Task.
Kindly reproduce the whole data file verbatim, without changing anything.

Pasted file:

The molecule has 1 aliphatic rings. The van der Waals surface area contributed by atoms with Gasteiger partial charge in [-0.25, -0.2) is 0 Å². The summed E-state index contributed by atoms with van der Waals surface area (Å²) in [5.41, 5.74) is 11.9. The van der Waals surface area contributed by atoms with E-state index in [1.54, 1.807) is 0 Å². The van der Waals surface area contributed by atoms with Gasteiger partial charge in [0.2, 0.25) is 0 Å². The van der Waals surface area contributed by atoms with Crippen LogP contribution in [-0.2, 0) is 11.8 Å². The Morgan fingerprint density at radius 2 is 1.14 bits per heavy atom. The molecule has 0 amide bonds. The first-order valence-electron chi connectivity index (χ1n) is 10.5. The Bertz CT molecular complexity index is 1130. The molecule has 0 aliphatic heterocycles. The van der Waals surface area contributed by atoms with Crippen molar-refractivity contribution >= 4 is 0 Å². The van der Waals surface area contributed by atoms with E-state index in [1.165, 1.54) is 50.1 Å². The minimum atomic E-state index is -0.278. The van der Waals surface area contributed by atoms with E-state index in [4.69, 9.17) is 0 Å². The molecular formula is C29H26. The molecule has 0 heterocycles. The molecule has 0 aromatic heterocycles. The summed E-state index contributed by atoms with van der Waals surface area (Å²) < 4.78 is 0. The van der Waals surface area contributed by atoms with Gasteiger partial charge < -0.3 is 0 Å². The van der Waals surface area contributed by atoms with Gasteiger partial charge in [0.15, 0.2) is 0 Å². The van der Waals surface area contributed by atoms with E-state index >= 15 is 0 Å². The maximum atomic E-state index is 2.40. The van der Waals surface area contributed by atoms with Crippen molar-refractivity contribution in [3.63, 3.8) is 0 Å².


The molecule has 1 aliphatic rings. The van der Waals surface area contributed by atoms with Gasteiger partial charge in [-0.25, -0.2) is 0 Å². The summed E-state index contributed by atoms with van der Waals surface area (Å²) in [5.41, 5.74) is 11.9. The van der Waals surface area contributed by atoms with E-state index in [1.54, 1.807) is 0 Å². The van der Waals surface area contributed by atoms with Gasteiger partial charge in [0.2, 0.25) is 0 Å². The van der Waals surface area contributed by atoms with Crippen LogP contribution in [-0.2, 0) is 11.8 Å². The Morgan fingerprint density at radius 2 is 1.14 bits per heavy atom. The molecule has 0 amide bonds. The first-order valence-electron chi connectivity index (χ1n) is 10.5. The Bertz CT molecular complexity index is 1130. The molecule has 0 aliphatic heterocycles. The van der Waals surface area contributed by atoms with Crippen molar-refractivity contribution >= 4 is 0 Å². The van der Waals surface area contributed by atoms with E-state index in [1.165, 1.54) is 50.1 Å². The minimum atomic E-state index is -0.278. The van der Waals surface area contributed by atoms with E-state index in [4.69, 9.17) is 0 Å². The molecular formula is C29H26. The molecule has 0 heterocycles. The molecule has 0 aromatic heterocycles. The summed E-state index contributed by atoms with van der Waals surface area (Å²) < 4.78 is 0. The van der Waals surface area contributed by atoms with Gasteiger partial charge < -0.3 is 0 Å². The van der Waals surface area contributed by atoms with Gasteiger partial charge in [0.15, 0.2) is 0 Å². The van der Waals surface area contributed by atoms with E-state index >= 15 is 0 Å². The maximum atomic E-state index is 2.40. The van der Waals surface area contributed by atoms with Crippen molar-refractivity contribution in [3.63, 3.8) is 0 Å².